Ok. Here is the main question of our discussion. You are an influential business leader. Can you please share your “5 Steps We Must Take To Truly Create An Inclusive, Representative, and Equitable Society”. Kindly share a story or example for each.
I can only speak to what we are doing at Datasite but I do think there are several things organizations can do to support more diversity and inclusion. In addition to creating a flexible workplace and recruiting, retaining, and recognizing diverse talent, invest in educational and skills development opportunities, discuss diversity regularly and make supporting diversity and inclusion a continuous process.
- Education can create economic opportunity and prosperity. Datasite is a founding sponsor of Exponent Women, an industry organization that is dedicated to giving women dealmakers access to meaningful interactions and educational content and we contribute to organizations in the communities in which we live and work.
- Fostering a culture and team that’s authentically diverse is impossible if there is no ongoing discussion on diversity. At Datasite, we’ve instituted a series of quarterly diversity events to ensure all feel welcome. Next month, we are celebrating International Women’s Day with a panel discussion featuring leaders talking about how we can shape a more equal future and recovery from the pandemic.
- Supportingdiversity and inclusion is not a singular event or promotion. To create change and new dynamics, there must be a continuous, sustained effort. Until the very best talent has a seat and voice at the table, we will never achieve the possible.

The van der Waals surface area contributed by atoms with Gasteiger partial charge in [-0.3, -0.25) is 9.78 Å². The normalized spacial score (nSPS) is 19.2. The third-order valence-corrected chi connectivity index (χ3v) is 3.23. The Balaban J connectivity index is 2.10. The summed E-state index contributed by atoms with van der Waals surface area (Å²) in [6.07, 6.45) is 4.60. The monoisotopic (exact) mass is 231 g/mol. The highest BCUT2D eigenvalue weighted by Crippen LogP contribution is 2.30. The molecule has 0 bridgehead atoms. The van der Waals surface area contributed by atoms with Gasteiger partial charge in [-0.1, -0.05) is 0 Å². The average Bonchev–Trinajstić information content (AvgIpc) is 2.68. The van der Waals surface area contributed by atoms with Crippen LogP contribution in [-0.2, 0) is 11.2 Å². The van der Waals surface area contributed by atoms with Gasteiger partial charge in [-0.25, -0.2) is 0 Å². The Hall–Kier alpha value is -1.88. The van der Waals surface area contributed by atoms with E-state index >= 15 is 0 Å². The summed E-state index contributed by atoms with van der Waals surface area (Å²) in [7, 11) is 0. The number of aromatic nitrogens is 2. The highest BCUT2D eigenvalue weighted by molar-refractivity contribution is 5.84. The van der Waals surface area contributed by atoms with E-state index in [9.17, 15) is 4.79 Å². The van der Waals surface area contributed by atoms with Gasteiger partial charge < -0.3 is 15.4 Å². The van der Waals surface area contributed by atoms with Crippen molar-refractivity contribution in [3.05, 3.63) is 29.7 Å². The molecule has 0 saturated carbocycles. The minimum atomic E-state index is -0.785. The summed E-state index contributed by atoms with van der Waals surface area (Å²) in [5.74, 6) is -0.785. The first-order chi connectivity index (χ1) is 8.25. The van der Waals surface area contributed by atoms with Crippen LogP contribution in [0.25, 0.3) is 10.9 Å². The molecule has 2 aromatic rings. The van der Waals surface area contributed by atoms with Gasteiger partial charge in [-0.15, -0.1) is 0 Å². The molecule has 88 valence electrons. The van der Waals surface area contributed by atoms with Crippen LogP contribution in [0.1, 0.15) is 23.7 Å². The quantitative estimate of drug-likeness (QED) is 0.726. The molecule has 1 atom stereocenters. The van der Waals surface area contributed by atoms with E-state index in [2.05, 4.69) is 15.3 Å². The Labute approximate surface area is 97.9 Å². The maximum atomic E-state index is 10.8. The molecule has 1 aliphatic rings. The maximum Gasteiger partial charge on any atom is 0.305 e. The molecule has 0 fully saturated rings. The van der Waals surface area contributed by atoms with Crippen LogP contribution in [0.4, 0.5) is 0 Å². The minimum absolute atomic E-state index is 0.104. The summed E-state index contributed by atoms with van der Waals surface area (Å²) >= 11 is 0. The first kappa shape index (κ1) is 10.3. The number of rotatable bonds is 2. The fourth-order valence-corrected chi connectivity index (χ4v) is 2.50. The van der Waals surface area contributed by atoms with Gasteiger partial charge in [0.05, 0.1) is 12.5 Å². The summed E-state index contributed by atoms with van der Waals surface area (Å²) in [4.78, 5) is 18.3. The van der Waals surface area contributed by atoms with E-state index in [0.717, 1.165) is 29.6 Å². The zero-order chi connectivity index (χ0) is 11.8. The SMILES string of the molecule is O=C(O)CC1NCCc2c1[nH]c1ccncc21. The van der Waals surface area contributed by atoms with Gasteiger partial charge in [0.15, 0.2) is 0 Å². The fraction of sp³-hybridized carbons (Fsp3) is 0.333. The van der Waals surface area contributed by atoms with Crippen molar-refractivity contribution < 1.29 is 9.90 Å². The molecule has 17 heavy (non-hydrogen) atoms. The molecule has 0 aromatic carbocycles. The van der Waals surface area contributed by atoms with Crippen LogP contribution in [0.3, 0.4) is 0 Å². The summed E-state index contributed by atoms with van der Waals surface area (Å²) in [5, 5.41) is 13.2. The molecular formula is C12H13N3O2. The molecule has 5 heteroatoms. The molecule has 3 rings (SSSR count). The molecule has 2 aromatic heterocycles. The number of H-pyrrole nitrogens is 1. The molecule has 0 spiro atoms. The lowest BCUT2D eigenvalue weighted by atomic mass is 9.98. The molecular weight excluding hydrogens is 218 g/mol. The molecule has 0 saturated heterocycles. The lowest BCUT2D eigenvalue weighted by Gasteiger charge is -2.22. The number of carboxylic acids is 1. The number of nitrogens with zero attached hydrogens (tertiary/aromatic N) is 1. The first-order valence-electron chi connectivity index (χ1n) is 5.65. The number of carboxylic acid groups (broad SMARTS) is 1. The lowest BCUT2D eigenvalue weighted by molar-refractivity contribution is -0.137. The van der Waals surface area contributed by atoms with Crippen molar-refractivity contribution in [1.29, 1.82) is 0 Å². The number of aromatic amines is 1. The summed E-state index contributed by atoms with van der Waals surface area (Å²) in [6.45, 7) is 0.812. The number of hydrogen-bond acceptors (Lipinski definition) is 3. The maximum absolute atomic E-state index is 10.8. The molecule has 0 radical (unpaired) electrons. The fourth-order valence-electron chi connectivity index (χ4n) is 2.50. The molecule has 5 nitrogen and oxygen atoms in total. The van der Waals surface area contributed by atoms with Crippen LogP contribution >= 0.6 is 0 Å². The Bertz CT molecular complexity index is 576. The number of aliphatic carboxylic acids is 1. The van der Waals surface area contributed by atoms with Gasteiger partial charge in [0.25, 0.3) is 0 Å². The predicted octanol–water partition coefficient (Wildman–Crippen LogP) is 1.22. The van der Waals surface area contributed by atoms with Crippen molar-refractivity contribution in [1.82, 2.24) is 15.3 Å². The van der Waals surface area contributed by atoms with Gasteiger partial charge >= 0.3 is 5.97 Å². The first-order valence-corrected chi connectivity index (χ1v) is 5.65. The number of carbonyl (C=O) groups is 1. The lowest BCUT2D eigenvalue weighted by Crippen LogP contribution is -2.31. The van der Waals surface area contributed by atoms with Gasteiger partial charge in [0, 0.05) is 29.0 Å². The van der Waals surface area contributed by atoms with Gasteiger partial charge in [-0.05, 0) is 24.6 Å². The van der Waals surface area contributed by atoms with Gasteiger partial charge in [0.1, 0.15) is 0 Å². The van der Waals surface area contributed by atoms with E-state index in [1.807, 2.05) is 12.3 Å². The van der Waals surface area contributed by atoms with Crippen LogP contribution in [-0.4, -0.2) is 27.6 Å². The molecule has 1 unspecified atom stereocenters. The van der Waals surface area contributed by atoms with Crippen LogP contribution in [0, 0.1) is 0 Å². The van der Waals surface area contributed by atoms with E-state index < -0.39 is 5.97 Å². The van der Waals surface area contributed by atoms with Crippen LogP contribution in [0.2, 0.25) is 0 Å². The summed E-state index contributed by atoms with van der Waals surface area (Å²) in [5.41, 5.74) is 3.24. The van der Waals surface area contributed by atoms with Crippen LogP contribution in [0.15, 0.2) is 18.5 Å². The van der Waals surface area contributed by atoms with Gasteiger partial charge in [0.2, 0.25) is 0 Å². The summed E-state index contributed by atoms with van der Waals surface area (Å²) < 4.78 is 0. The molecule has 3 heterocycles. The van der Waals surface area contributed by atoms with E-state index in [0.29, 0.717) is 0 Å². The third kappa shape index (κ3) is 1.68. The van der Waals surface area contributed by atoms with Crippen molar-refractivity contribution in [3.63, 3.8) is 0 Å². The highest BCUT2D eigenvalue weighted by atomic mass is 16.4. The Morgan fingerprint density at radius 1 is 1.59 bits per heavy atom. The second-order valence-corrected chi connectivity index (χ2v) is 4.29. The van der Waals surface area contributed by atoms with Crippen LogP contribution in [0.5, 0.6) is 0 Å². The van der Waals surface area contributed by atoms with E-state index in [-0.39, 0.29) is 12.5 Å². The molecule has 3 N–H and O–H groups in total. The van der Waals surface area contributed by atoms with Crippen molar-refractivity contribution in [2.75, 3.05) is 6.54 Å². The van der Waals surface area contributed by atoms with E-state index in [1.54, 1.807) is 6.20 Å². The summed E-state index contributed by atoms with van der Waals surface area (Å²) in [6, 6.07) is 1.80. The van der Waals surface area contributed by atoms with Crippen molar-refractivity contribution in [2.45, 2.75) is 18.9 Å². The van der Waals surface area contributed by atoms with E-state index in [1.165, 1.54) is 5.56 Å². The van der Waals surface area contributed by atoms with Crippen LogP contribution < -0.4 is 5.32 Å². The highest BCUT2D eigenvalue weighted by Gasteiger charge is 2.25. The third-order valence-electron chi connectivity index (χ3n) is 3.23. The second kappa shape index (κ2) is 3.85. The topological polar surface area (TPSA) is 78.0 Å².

We are going through a rough period now. Are you optimistic that this issue can eventually be resolved? Can you explain?
The pandemic has taught us a lot of important lessons. It’s shown a lot of us in business that we can work from home and be flexible. I think it’s also shown us that we need to take care of ourselves and each other. At Datasite, we’ve been partnering closely with our health plans globally to provide resources for physical and mental wellness, such as access to virtual workouts and other resources. At a time like this, we also know we need to continue to address issues like racism and educate on biases that may be impacting decision making and in providing employees with training on inclusive teamwork and watching for biases under pressure. I know I’m taking these lessons forward at Datasite and I’m confident other leaders are too. In these extraordinary times, companies that keep humans top of mind, will come through this crisis more resilient than when they went into it.
How can our readers follow you online?
I’m happy to exchange ideas and discuss best practices on LinkedIn.
This was very meaningful, thank you so much. We wish you only continued success on your great work!